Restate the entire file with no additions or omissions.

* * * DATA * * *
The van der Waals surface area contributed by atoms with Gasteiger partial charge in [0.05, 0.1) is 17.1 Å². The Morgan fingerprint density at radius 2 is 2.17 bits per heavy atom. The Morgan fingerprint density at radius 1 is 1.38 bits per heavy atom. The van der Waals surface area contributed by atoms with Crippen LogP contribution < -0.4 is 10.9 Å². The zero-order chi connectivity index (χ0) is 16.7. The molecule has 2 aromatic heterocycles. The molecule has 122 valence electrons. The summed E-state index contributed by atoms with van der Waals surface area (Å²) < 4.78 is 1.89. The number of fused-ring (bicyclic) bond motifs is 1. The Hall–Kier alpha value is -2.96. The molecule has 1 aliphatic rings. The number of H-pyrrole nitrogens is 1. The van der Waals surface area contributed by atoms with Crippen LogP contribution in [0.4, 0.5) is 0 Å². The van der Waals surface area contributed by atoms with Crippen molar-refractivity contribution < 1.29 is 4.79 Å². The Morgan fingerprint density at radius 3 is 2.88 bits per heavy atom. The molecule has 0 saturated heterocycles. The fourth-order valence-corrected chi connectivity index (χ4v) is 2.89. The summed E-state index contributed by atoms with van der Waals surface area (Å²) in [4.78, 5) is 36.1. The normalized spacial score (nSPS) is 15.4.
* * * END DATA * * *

The van der Waals surface area contributed by atoms with Gasteiger partial charge in [0.05, 0.1) is 17.1 Å². The Morgan fingerprint density at radius 2 is 2.17 bits per heavy atom. The Morgan fingerprint density at radius 1 is 1.38 bits per heavy atom. The van der Waals surface area contributed by atoms with Crippen LogP contribution < -0.4 is 10.9 Å². The zero-order chi connectivity index (χ0) is 16.7. The molecule has 2 aromatic heterocycles. The molecule has 122 valence electrons. The summed E-state index contributed by atoms with van der Waals surface area (Å²) < 4.78 is 1.89. The number of fused-ring (bicyclic) bond motifs is 1. The Hall–Kier alpha value is -2.96. The molecule has 1 aliphatic rings. The number of H-pyrrole nitrogens is 1. The van der Waals surface area contributed by atoms with Crippen LogP contribution in [0.4, 0.5) is 0 Å². The van der Waals surface area contributed by atoms with Crippen molar-refractivity contribution < 1.29 is 4.79 Å². The Morgan fingerprint density at radius 3 is 2.88 bits per heavy atom. The molecule has 0 saturated heterocycles. The fourth-order valence-corrected chi connectivity index (χ4v) is 2.89. The summed E-state index contributed by atoms with van der Waals surface area (Å²) in [4.78, 5) is 36.1. The normalized spacial score (nSPS) is 15.4.